The DROID DNA features the latest version of Sense, which is 4+ on top of Android 4.1.1 Jelly Bean. It’s not the latest version of Android, but it should satisfy most people. Sense 4+ hasn’t changed all that much from what we saw on the One X and One S, but there are some differences. Navigating between home screens now has the circular carousel that was found in Sense 3, but thankfully it doesn’t have the 100 mph spinning animation. The biggest improvement is the keyboard. I hated the Sense keyboard, and now it’s more like the keyboards you see on other Android phones. The big change is the numbers/symbol key is to the bottom left instead of the bottom right, which makes a big difference. Other changes are more subtle like more refined fonts and icons, along with some changes to the camera app. Of course you will also get the newer stock Android features like Google Now, expanded notifications, and easier widget placement on home screens. Sense isn’t something I desire on a phone, but it’s livable when you consider what this phone offers.

As far as running certain apps, such as games, you could run into a problem with the display and compatibility. Brad Molen from Engadget found issues with Need For Speed: Most Wanted and Angry Birds. This is probably due to the display ratio and some games not supporting it. It’s probably a temporary issue since more and more phones will be released with similar displays in the near future. As with many of the newer phones, it’s expected that a few apps might need to be updated.

As far as bloatware goes, you will find your usual suspects, but they also included a new Amazon app suite. It’s similar to the Nexus 7 media widget that shows your recent purchases of books, magazines, and videos. If you are hooked into Amazon, you might appreciate it, otherwise it’s just one more annoying carrier add on.

Camera

In my opinion, the One X has the best camera in a smartphone, so I was expecting the same with the DNA. It has the same F/2.0 aperture lens along with ImageSense. I found the pictures to be as good, but no better than the One X. There is at least one improvement with the DNA that I don’t believe the One X has, and that’s the flash. There are now five levels of brightness for the flash depending on the surroundings. You will also find some differences in the app itself. Some of the menus look a little different, but nothing too drastic. You can change settings for ISO, white balance, shutter, etc., but you can’t save them. Here are some example photos.

 

HTC also brought the same f/2.0 aperture lens to the 2.1MP front camera and it’s a full 88 degrees, which means you can get a lot more in a photo or a video chat. After hitting the shutter button, there is a countdown from 3 to make sure your and/or everyone is ready for the photo. In the below photos, you can see the difference. The left one is from the DROID RAZR MAXX HD and the right one is from the DROID DNA. As you can clearly see, the DROID DNA shows a lot more bottles.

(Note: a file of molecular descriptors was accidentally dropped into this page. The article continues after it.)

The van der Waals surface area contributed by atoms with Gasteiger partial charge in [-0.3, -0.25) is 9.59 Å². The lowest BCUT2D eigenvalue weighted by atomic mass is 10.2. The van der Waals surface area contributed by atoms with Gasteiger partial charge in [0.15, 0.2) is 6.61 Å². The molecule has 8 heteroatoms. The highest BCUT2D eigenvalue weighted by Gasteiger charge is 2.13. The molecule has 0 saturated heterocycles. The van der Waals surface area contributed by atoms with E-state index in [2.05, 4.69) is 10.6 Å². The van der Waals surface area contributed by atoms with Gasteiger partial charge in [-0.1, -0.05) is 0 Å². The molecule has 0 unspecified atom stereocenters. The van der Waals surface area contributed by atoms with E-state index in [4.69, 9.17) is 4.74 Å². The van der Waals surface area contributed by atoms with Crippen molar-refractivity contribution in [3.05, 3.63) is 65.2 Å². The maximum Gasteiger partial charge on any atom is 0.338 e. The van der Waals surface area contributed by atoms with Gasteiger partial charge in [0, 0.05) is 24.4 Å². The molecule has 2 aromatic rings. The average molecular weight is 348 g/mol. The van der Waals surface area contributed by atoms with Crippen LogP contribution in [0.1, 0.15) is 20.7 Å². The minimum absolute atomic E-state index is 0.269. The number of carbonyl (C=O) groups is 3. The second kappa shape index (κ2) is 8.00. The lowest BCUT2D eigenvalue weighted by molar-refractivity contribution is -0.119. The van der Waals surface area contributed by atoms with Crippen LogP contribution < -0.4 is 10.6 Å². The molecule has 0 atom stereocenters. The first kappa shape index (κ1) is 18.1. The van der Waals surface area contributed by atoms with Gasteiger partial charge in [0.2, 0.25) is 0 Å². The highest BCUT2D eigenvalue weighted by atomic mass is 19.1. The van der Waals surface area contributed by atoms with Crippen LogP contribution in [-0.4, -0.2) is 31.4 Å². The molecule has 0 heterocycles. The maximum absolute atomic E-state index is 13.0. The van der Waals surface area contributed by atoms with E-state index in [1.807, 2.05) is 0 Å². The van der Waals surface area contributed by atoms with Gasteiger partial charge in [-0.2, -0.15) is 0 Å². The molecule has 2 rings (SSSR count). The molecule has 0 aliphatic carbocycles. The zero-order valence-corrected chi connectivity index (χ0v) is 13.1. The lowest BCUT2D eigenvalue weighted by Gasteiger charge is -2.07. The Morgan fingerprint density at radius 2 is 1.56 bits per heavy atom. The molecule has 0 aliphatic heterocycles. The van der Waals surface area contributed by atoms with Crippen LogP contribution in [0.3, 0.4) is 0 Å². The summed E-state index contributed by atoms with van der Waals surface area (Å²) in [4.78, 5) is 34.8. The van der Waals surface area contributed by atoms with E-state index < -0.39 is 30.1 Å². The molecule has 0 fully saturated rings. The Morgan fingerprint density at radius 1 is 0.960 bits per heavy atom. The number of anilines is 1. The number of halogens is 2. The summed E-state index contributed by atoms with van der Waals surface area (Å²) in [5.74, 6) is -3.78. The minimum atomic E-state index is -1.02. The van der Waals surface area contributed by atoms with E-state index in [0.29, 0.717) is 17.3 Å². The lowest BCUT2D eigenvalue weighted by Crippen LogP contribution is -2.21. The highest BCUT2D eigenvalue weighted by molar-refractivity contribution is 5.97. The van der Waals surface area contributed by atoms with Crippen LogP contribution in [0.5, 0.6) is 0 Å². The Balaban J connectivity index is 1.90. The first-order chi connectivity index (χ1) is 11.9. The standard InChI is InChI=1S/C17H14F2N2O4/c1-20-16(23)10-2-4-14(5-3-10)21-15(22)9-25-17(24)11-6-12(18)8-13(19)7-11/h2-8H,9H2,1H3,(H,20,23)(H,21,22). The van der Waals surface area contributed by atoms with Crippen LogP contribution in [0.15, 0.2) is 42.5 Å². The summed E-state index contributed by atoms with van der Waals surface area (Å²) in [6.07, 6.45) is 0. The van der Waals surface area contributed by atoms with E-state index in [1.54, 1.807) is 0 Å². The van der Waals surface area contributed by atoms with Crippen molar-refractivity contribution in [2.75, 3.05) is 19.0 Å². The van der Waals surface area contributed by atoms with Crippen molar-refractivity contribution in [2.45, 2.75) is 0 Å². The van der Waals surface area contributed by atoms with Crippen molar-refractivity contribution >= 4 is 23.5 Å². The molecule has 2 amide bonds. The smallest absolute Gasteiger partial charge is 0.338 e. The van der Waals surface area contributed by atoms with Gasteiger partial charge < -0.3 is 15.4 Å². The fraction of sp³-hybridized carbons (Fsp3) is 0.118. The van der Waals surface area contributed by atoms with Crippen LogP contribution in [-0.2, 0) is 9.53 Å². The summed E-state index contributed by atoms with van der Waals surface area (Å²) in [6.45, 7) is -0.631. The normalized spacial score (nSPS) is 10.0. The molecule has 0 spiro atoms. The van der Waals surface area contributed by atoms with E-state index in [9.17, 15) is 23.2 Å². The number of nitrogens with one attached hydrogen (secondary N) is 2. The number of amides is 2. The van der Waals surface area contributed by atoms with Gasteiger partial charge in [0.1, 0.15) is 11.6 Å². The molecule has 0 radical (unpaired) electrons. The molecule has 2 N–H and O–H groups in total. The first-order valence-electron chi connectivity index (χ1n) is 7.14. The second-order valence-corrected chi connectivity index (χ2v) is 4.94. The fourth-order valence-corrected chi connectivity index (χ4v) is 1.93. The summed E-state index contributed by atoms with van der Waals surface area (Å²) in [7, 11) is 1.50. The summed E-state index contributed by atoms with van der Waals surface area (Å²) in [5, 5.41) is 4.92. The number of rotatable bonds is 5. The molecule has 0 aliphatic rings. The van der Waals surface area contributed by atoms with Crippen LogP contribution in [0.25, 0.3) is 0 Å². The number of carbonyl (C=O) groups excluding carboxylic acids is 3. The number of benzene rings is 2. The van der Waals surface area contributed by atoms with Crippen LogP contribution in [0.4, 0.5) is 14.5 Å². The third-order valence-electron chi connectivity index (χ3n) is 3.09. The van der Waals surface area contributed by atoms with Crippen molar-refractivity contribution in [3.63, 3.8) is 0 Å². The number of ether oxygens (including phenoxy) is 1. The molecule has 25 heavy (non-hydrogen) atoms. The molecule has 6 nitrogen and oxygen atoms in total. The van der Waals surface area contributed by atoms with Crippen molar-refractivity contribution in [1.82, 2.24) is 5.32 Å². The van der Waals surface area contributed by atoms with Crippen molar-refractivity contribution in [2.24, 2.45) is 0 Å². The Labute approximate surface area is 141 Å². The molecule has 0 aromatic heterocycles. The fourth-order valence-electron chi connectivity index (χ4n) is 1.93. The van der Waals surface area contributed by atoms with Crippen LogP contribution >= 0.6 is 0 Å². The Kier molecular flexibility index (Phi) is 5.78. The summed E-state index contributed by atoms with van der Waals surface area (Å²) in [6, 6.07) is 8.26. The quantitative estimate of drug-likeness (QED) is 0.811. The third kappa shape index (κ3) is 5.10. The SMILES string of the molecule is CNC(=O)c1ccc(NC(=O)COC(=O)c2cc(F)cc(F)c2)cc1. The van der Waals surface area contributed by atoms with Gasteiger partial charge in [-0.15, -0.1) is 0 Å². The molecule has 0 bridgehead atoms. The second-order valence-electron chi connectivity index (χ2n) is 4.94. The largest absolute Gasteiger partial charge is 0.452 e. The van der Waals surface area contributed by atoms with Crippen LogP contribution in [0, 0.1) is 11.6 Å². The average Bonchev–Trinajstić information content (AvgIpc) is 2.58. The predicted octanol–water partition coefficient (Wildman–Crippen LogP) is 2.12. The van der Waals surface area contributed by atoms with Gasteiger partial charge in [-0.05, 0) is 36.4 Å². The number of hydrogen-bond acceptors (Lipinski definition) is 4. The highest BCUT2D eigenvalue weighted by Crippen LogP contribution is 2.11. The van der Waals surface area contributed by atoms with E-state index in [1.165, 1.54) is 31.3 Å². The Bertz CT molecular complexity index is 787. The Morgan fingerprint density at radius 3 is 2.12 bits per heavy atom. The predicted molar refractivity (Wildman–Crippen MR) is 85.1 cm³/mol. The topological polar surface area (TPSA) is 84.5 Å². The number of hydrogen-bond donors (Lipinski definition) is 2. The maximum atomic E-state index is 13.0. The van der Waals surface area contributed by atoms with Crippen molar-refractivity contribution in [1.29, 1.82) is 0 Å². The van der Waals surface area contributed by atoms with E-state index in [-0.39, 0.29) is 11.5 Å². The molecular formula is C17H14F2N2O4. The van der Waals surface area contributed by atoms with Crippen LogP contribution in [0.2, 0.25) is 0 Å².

Video quality is on par with any Android phone. You can shoot 1080p video from either the rear or the front camera at a 10Mbps bitrate and 30 fps.

Closing

I consider myself lucky that I get to review a lot of different phones, but on the flip side, it can be a little boring since there are so many. Only a few phones really excite me, and I have to say that HTC really excelled this year. Looking back at 2012, I would say I thoroughly enjoyed reviewing the One X and the DROID DNA over any other phone. With that said, is the DROID DNA the ultimate DROID? HTC delivers in just about every category: build quality, display, power, and the camera. Notice how I said “just about”? For me, the battery is the only issue. If it could have had either the DROID RAZR HD or DROID RAZR HD MAXX battery, it would truly be complete, but nowadays it seems as though there is always going to be something missing. For some of you, the lack of a microSD slot is enough to not call this the ultimate DROID, but 16GB is plenty for the average person. Since I am just about 100% in the cloud, it’s plenty for me. As I mentioned earlier, the battery isn’t a deal breaker for me based on my lifestyle, but because of it, I can’t call it the ultimate DROID or even the ultimate smartphone for that matter. What I can say about the DROID DNA is the same as what I said about the One X when I reviewed it: “This is the best Android phone hands down.” So it’s not the ultimate, but it’s oh so close, and I will highly recommend it to anyone that tells me they have $200 to spend on their next smartphone.

Update 2:

As a reviewer it’s easy to say a phone is great, but as a reader, you always have to wonder if the reviewer is willing to shell out their own money for one? Well with mobile phones, it’s not always so easy since most of them are carrier dependent. It just so happens I’m a Verizon customer, but I still have one year left on my most recent contract. That means that I had to pay full retail ($599) for it. I can’t think of too many phones that I would be willing to do that with, but the DROID DNA is one of them. It’s that good.

 

 

» See more articles by Robert Nazarian


  • dheeraj

    ultimate Droids dont have 16gb non expandable memory….they should have atleast had an SD card slot.
    Also it is priced 200$ more than nexus 4….so I wonder why would anyone go for this?

  • Mike

    I stopped reading at the point that they said there is no micro sd slot. Done deal. No longer interested.

    Idiots.